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Bill Gates was born on Oct. 28, 1955. He grew up in Seattle with his two sisters. Their father, William H. Gates II, is a Seattle attorney. Their late mother, Mary Gates, was a schoolteacher, University of Washington regent, and chairwoman of United Way International. Gates attended public elementary school and the private Lakeside School. There, he discovered his interest in software and began programming computers at age 13. In 1973, Gates entered Harvard University as a freshman, where he lived down the hall from Steve Ballmer, now Microsoft’s chief executive officer.
Gates dropped out of school for one year to work for TRW in computing, earning $30,000 (Microsoft, 2010).
In 1974, Bill was attending Harvard University when Allen spotted an advertisement for a $350 assemble-at-home computer called the Altair 8800, manufactured by MITS, a company headquartered in Albuquerque, New Mexico. Bill and Allen worked nonstop for six weeks to devise a simple version of BASIC, a programming language, for the Altair. They demonstrated their finished product to the company’s engineers with great success, and the following year, Bill and Allen founded Microsoft Corporation.
Microsoft had entered the personal computer (PC) industry at an opportune time.
In 1980 Microsoft won a contract with IBM to operate personal computers using Microsoft’s system, commonly known as MS-DOS. By 1983 the IBM PC had become the industry standard and MS-DOS was its operating system. In 1995, Microsoft introduced Windows 95 which again revolutionized the PC market, and became an industry standard (Master of Business, 2010). Bill Gates has accomplished so much beginning at age 13, starting with the creation of Traf-o-Data, then starting Microsoft, on to writing books, and finally becoming one of the richest and most giving philanthropist in the world.
In 1970, Bill Gates and Paul Allen had been involved in some impressive software projects by then, most recently at TRW working on software to control the Northwest power grid. Traf-O-Data was a little different. Traf-O-Data was a computerized machine for processing paper tapes from traffic counters, those black hoses most of us have driven over on roads throughout the United States. It was an early example of a microprocessor-controlled “embedded system,” not really a computer as we know it, but computerized. It began with the idea of automating the processing of traffic tapes for the local road department, which a group of students at Gates’s and Allen’s Lakeside School was doing by hand at the time and it would also require special hardware. Neither of the two had much hardware experience, so they enlisted the help of a friend, Paul Gilbert, to construct the machine while they wrote the software.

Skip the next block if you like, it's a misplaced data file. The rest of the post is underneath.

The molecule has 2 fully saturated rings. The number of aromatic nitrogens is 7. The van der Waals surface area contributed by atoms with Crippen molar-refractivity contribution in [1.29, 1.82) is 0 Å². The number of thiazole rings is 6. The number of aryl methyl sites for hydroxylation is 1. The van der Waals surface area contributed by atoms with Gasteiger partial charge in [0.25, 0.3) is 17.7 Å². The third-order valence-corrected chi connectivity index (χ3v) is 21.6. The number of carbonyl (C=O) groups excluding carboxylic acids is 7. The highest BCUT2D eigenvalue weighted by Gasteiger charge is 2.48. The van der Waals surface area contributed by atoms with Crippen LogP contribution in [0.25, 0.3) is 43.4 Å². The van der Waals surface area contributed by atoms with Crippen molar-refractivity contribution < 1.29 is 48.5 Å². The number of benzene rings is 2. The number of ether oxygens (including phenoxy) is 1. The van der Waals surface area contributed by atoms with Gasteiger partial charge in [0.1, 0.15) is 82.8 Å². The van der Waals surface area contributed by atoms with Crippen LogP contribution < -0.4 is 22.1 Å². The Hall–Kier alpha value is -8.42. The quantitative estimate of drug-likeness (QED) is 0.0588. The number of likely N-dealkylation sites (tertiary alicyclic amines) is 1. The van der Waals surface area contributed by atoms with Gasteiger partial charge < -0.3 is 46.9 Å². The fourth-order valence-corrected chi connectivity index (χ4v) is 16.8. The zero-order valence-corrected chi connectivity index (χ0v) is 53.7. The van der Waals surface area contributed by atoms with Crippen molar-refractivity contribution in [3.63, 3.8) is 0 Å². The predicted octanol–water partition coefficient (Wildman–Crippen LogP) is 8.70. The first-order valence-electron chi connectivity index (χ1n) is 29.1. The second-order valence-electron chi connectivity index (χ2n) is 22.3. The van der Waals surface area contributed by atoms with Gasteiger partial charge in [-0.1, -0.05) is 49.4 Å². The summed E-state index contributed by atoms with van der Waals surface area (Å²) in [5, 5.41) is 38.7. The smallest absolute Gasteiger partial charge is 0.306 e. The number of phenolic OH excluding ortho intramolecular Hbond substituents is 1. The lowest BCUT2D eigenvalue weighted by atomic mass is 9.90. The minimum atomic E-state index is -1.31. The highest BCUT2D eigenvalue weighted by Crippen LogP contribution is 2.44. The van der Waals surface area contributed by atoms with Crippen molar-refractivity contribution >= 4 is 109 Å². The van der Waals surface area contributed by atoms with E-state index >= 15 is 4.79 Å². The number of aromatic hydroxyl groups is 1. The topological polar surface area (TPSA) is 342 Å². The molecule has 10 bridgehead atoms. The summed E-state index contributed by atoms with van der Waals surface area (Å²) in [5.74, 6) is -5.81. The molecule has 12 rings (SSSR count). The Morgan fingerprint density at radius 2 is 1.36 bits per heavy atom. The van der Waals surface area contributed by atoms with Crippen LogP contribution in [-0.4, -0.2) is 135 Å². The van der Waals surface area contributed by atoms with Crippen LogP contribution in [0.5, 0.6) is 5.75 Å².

The plan was to manufacture the Traf-O-Data and sell it to state and local governments, but their one demo was a failure. The tape reader malfunctioned and the sale was lost. They repaired and debugged the machine, but it never became a product—which was fortunate. Success would have distracted Gates and Allen at a crucial moment. As it was, by the time the lone Traf-O-Data began processing traffic tapes in 1975, the two had turned the operation over to Gilbert and moved on to form Microsoft (Startup — Albuquerque and the Personal Computer Revolution, 2006). Gates eventually sold this system to the city for $20,000 when he was only fifteen years old (Master of Business, 2010).